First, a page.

Covid-19 has legitimised facial recognition software and greater data collection. They could remain integral to our smart cities.
Throughout the pandemic, technology innovations have been driving health and safety initiatives, helping people connect with each other and aiding researchers in discovering vaccines. Technology has helped citizens work and access healthcare and has protected citizens through increased sanitation measures. This reliance on technology has also increased interest and demand in smart cities, with 26 smart cities expected by 2025. Although smart cities have been talked about since the 1990s, the pandemic has accelerated the need for data collection and tracking to help fight the spread of the disease. Now cities are looking towards these technologies to help them survive beyond the pandemic, both physically and financially.
Throughout the ongoing pandemic, smart city technology has been used in two main ways: for data collections and tracking, and for keeping citizens safe. Before the pandemic, tracking and data collection were venomously protested. Not even a year ago, facial recognition software was being protested as biased. Yet, in order to slow the spread of Covid-19, many countries across the world have been using these same technologies to track possible exposures. For example, the government of Canada released a country-wide exposure tracking app, which uses Bluetooth to exchange codes with other phones. When a user tests positive, they can log their results in the app to inform other users of potential exposure. The amount of data stored is said to be minimal and securely encrypted, but that doesn’t change the fact that Canadians are agreeing to be tracked. This is something that many would not have thought possible before the pandemic.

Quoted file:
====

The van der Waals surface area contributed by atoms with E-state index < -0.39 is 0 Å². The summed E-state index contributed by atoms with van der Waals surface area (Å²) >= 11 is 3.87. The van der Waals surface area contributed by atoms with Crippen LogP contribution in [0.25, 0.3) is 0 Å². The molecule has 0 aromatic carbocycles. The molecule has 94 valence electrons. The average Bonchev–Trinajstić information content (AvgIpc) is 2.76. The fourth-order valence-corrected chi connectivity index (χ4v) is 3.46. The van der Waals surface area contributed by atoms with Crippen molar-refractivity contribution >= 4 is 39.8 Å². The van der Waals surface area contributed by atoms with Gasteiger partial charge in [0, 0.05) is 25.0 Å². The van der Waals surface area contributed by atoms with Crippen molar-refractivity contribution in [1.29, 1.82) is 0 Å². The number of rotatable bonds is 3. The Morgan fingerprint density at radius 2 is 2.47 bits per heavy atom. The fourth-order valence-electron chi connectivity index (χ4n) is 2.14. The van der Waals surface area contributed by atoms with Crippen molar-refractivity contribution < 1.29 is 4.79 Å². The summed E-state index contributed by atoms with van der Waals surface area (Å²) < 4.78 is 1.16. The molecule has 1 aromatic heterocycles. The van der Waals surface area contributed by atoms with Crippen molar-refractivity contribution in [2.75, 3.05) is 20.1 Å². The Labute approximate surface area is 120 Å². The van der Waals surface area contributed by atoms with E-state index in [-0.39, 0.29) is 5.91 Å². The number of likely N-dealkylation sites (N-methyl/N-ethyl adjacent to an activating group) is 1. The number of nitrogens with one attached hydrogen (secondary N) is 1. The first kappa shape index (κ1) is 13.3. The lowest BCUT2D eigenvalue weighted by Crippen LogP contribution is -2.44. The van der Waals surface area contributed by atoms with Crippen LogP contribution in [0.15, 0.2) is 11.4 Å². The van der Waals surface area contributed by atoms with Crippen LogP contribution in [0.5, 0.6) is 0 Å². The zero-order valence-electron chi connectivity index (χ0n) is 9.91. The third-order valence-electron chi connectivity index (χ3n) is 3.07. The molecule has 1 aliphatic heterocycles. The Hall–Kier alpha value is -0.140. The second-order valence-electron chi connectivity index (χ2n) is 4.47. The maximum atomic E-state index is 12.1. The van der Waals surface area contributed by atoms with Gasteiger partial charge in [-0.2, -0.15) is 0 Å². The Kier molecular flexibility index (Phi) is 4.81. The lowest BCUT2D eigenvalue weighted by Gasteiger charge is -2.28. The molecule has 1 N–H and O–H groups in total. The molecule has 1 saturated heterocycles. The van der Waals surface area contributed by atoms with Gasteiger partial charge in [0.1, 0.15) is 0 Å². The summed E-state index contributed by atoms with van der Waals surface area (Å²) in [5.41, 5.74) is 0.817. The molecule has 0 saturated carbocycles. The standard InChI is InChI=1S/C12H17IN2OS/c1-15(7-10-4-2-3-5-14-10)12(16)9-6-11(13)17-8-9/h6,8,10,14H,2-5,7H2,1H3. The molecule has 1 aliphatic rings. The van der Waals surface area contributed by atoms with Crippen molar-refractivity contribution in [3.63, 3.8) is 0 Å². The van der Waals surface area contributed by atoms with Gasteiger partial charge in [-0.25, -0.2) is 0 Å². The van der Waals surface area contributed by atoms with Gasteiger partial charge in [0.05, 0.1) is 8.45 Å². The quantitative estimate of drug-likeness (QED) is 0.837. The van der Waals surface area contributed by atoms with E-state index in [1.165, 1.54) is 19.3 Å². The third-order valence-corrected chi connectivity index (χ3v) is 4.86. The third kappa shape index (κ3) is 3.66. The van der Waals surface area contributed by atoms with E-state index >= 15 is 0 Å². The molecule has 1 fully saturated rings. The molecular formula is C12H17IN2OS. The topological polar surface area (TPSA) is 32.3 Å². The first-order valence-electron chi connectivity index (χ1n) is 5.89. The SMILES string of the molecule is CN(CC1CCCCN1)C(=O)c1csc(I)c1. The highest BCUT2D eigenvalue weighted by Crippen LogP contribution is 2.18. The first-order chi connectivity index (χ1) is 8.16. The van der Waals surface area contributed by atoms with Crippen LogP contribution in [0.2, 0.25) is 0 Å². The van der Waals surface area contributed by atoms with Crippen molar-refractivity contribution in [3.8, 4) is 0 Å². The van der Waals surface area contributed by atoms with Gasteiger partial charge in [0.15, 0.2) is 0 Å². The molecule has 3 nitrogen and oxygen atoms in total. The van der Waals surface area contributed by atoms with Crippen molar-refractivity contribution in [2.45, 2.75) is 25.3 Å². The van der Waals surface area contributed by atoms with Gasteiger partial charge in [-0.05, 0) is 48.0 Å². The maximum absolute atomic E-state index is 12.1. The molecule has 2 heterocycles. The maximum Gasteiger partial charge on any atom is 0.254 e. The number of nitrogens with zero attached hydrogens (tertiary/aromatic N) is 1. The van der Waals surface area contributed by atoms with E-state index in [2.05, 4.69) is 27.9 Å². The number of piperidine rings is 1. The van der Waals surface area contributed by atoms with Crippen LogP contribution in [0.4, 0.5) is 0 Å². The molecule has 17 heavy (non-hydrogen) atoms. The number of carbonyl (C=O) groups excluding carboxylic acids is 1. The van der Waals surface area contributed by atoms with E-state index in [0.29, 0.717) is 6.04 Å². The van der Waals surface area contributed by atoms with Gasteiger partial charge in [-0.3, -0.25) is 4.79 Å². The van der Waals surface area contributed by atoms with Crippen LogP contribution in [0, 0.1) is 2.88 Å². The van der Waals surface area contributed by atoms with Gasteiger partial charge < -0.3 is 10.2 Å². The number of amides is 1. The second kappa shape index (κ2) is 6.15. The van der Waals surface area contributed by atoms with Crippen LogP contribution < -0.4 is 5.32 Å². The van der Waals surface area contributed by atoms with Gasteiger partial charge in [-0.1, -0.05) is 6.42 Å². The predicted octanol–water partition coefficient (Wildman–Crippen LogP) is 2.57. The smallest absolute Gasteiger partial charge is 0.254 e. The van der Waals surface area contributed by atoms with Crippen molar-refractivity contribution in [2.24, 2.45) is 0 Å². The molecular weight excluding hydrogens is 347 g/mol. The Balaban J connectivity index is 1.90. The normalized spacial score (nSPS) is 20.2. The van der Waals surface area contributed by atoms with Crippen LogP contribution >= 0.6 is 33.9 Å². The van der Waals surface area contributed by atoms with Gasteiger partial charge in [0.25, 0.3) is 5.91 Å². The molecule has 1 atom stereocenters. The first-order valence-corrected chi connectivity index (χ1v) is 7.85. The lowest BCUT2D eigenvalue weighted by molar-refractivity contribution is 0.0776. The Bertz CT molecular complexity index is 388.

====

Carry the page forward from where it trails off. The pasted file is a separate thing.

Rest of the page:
Before the pandemic, tracking and data collection were venomously protested
Across the world and even in the United States, facial recognition technology is also being used to track the spread of Covid-19 and monitor those who have been exposed. In Russia, facial recognition technology is being used to monitor those in quarantine, ensuring that individuals are following the directives and staying inside. In conjunction with thermometers, facial recognition software can also be used to take temperatures, helping to diagnose those who may have the virus. Although it remains to be seen whether these technologies will stop being used after the pandemic, the fact is that they are already set up for use across the world. Although facial recognition has been seen as a violation of human rights, it is unlikely that cities will stop using the technology when the pandemic ends.
In order to keep individuals safe, smart city technologies have also been employed for delivery services, such as delivering groceries to infected individuals or pharmaceuticals to elderly patients. Drones have also been employed to communicate physical distancing and health regulations, as well as to deliver medical supplies. These innovations, as well as the overall increased reliance on technology, are helping people see the benefits of a connected city, where there is equal access to broadband and internet services. With more individuals working from home or engaging in remote learning, the pandemic has accelerated the need for access to the internet.